“Managing IBD – A balanced guide to Inflammatory Bowel Disease” by Jenna Farmer. Published by Hammersmith Health Books. 161 pagesBook reviewing is a brand new experience for me; unfortunately IBD isn’t and that was one of the reasons I was keen to review this book.
When it arrived I eagerly opened the packet and immediately turned to the back cover to read the synopsis. I tend to be somewhat cynical about those words on every book cover that are written to entice the potential reader to part with their cash but, having read the book, these ones very neatly sums up the content and style. The subtitle for the book is “A balanced guide…” and I believe Jenna has achieved her aim. By the end of the book I can honestly say I had learnt a lot about a range of subjects that I have tended to ignore or gloss over in the past. It has also reinforced just how differently each of us experiences IBD.
The book starts with the Introduction and Jenna has wisely avoided quoting swathes of statistics about IBD, that’s not what this book is about. The Introduction does contain is the “hook”. Why did it take a move to China for the author to be diagnosed and what was she doing so far from home? You have to read on to satisfy your curiosity. The description of the hospital in China is enlightening, maybe shocking. I’ll say no more. It’s a sad endictment of the continued lack of IBD awareness within some of the UK medical profession that it took the move to a country thousands of miles away to be finally diagnosed with Crohn’s disease.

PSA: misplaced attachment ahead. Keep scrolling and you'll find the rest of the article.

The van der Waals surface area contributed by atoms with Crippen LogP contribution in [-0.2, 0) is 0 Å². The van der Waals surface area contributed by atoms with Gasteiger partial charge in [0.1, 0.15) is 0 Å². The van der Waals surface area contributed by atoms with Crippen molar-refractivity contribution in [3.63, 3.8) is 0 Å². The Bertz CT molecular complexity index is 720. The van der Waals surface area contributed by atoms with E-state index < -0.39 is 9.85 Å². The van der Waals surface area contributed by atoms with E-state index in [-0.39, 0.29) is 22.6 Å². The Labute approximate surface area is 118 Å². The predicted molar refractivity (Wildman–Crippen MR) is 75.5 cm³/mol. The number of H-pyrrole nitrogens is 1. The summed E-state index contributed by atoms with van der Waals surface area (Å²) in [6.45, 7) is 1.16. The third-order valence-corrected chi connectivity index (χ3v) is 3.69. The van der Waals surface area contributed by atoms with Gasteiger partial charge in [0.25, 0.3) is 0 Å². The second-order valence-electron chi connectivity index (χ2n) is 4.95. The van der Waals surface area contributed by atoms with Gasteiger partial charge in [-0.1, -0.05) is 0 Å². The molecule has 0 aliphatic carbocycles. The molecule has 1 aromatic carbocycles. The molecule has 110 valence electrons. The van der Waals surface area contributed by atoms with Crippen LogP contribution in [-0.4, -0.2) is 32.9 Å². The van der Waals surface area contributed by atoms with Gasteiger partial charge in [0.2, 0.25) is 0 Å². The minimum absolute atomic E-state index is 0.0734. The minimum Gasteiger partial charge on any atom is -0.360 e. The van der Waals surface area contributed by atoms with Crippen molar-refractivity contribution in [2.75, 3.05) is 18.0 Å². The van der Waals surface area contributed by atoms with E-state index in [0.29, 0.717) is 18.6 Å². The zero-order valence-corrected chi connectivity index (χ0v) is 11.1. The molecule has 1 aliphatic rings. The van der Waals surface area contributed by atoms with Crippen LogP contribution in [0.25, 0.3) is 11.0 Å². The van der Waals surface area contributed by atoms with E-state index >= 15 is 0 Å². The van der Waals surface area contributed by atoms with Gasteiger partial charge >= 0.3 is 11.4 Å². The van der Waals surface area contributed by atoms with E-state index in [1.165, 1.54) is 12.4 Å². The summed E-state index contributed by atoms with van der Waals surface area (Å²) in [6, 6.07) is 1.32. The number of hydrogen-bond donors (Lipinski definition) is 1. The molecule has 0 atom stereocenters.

The main body of the book is broken down into five sections. The first section is entitled “Adjusting to Life with IBD” and starts with diagnosis and some of the symptoms you might experience. It then goes on to briefly describe the usual tests patients undergo and gives tips on how to cope with the most common of these, the colonoscopy. Never a pleasant experience, but a neccessity.
The chapters move on to run through some of the many theories of what causes IBD and left me questionning whether we are any closer to knowing what causes the disease than we were when I was first diagnosed. There is however some hope that the new drugs being developed will at least enable IBD to be controlled in a better way. Jenna briefly runs through the main drugs currently used in treatment and then discusses surgery.
The one paragraph I do take issue with is the description of an ileostomy as involving “the removal of large colon”. The term ileostomy refers to diverting the small intestine through an opening in the abdomen and forming a stoma. It may only be a temporary measure whilst the colon is left intact to recover or heal. The small and large intestines can then rejoined in a “reversal” operation. Jenna points out that losing the final part of your small bowel impairs the body’s ability to absorb B12 and other vitamins but it’s important to add that it can also lead to another condition called bile acid malabsorption (BAM), a subject that many patients, and doctors, are unaware of.